Determining whether a time series is stationary requires the use of an autocorrelation function (ACF), also called a correlogram, which is the topic of today’s post. Next Thursday, we will go into a full discussion on stationarity and how the ACF is used to determine whether a series is stationary.

Autocorrelation Revisited

Did someone say, “autocorrelation?” Yes! Remember our discussions about detecting and correcting autocorrelation in regression models in our July 29, 2010 and August 5, 2010 Forecast Friday posts? Recall that one of the ways we corrected for autocorrelation was by lagging the dependent variable by one period and then using the lagged variable as an independent variable. Anytime we lag a regression model’s dependent variable and then use it as an independent variable to predict a subsequent period’s dependent variable value, our regression model becomes an autoregressive model.

In regression analysis, we used autoregressive models to correct for autocorrelation. Yet, we can – and have – use the autoregression model to represent the behavior of the time series we’re observing.

When we lag a dependent variable by one period, our model is said to be a first-order autoregressive model. A first-order autoregressive model is denoted as:

Where φ1 is the parameter for the autoregressive term lagged by one period; at is the random variable with a mean of zero and constant variance at time period t; and C is a value that allows for the fact that time series Xt can have a nonzero mean. In fact, you can easily see that this formula mimics a regression equation, with at essentially becoming the residuals of the formula, Xt the dependent variable; C as alpha (or the intercept), and φ1Xt-1 as the independent variable. In essence, a first-order autoregressive model is forecasting the next period’s value on the most recent value.

What if you want to base next period’s forecast on the two most recent values? Then you lag by two periods, and have a second-order autoregressive model, which is denoted by:

In fact, you can use an infinite number of past periods to predict the next period. The formula below shows an autoregressive model of order p, where p is the number of past periods whose values on which you expect to predict the next period’s value:

This review of autocorrelation will help you out in the next session, when we begin to discuss the ACF.

The Autocorrelation Function (ACF)

The ACF is a plot of the autocorrelations between the data points in a time series, and is the key statistic in time series analysis. The ACF is the correlation of the time series with itself, lagged by a certain number of periods. The formula for each lag of an ACF is given by:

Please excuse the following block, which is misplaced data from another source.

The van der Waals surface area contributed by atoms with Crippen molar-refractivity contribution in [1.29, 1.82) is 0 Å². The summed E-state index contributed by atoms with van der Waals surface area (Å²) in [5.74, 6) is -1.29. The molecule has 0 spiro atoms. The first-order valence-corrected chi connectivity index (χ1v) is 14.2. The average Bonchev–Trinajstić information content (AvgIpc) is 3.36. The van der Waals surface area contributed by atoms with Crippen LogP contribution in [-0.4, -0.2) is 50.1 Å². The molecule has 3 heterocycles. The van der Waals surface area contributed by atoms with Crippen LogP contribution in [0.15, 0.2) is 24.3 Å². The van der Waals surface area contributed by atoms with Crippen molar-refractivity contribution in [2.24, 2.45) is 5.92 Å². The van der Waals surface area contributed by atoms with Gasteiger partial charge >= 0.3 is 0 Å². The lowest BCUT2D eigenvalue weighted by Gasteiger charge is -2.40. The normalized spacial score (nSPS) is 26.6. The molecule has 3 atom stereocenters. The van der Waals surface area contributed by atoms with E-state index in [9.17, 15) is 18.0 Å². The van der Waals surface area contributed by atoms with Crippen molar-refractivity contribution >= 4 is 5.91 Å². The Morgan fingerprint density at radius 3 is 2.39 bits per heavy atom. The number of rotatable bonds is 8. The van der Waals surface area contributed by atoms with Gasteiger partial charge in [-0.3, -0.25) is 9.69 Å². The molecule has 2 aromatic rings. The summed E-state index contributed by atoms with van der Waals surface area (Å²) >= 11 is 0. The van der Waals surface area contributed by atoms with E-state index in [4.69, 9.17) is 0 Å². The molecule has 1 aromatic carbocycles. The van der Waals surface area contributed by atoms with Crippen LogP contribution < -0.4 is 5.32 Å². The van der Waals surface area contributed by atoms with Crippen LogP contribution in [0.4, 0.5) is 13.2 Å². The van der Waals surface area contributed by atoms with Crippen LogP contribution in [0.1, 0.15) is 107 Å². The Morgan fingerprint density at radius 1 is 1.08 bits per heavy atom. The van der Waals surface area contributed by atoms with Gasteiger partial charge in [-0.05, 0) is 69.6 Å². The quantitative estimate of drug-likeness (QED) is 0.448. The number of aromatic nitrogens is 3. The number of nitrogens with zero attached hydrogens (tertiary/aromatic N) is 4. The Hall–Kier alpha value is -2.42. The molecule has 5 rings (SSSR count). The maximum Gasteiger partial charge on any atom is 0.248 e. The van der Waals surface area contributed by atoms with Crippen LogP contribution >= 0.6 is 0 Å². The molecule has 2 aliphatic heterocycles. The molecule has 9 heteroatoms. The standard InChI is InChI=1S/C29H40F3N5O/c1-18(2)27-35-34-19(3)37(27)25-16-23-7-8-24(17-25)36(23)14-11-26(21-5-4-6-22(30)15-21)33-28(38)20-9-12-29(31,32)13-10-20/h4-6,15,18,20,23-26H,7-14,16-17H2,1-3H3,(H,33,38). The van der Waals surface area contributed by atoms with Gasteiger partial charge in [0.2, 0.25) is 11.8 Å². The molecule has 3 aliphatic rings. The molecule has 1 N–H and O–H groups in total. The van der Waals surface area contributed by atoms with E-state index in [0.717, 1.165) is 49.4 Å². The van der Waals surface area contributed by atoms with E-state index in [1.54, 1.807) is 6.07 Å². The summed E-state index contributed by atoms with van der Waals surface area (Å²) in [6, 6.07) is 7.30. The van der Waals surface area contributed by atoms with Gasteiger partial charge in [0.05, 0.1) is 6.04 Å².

Where rk is the autocorrelation at lag k. If k=1, r1 shows the correlation between successive values of Y; if k=2, then r2 would denote the correlation between Y values two periods apart, and so on. Plotting each of these lags gives us our ACF.

Let’s assume we have 48 months of data, as shown in the following table:

Year 1

Year 2

Year 3

Year 4

Month

Value

Month

Value

Month

Value

Month

Value

1

1

13

41

25

18

37

51

2

20

14

63

26

93

38

20

3

31

15

17

27

80

39

65

4

8

16

96

28

36

40

45

5

40

17

68

29

4

41

87

6

41

18

27

30

23

42

68

7

46

19

41

31

81

43

36

8

89

20

17

32

47

44

31

9

72

21

26

33

61

45

79

10

45

22

75

34

27

46

7

11

81

23

63

35

13

47

95

12

93

24

93

36

25

48

37

 

As decision makers, we want to know whether this data series exhibits a pattern, and the ACF is the means to this end. If no pattern is discerned in this data series, then the series is said to be “white noise.” As you know from our regression analysis discussions our residuals must not exhibit a pattern. Hence, our residuals in regression analysis needed to be white noise. And as you will see in our later discussions on ARIMA methods, the residuals become very important in the estimation and diagnostic checking phase of the ARIMA methodology.

Sampling Distribution of Autocorrelations

Autocorrelations of a white noise series tend to have sampling distributions that are normally distributed, with a mean of zero and a standard error of 1/√n. The standard error is simply the reciprocal of the square root of the sample size. If the autocorrelations are white noise, approximately 95% of the autocorrelation coefficients will fall within two (actually, 1.96) standard errors of the mean; if they don’t, then the series is not white noise and a pattern does indeed exist.

To see if our ACF exhibits a pattern, we look at our individual rk values separately and develop a standard error formula to test whether each value for rk is statistically different from zero. We do this by plotting our ACF:

The ACF is the plot of lags (in blue) for the first 24 months of the series. The dashed red lines are the ±1.96 standard errors. If one or more lags pierce those dashed lines, then the lag(s) is significantly different from zero and the series is not white noise. As you can see, this series is white noise.

Specifically the values for the first six lags are:

Lag Value
r1

0.022

r2

0.098

r3

-0.049

r4

-0.036

r5

0.015

r6

-0.068

Apparently, there is no discernable pattern in the data: successive lags are only minimally correlated; in fact, there’s a higher correlation between lags two intervals apart.

Portmanteau Tests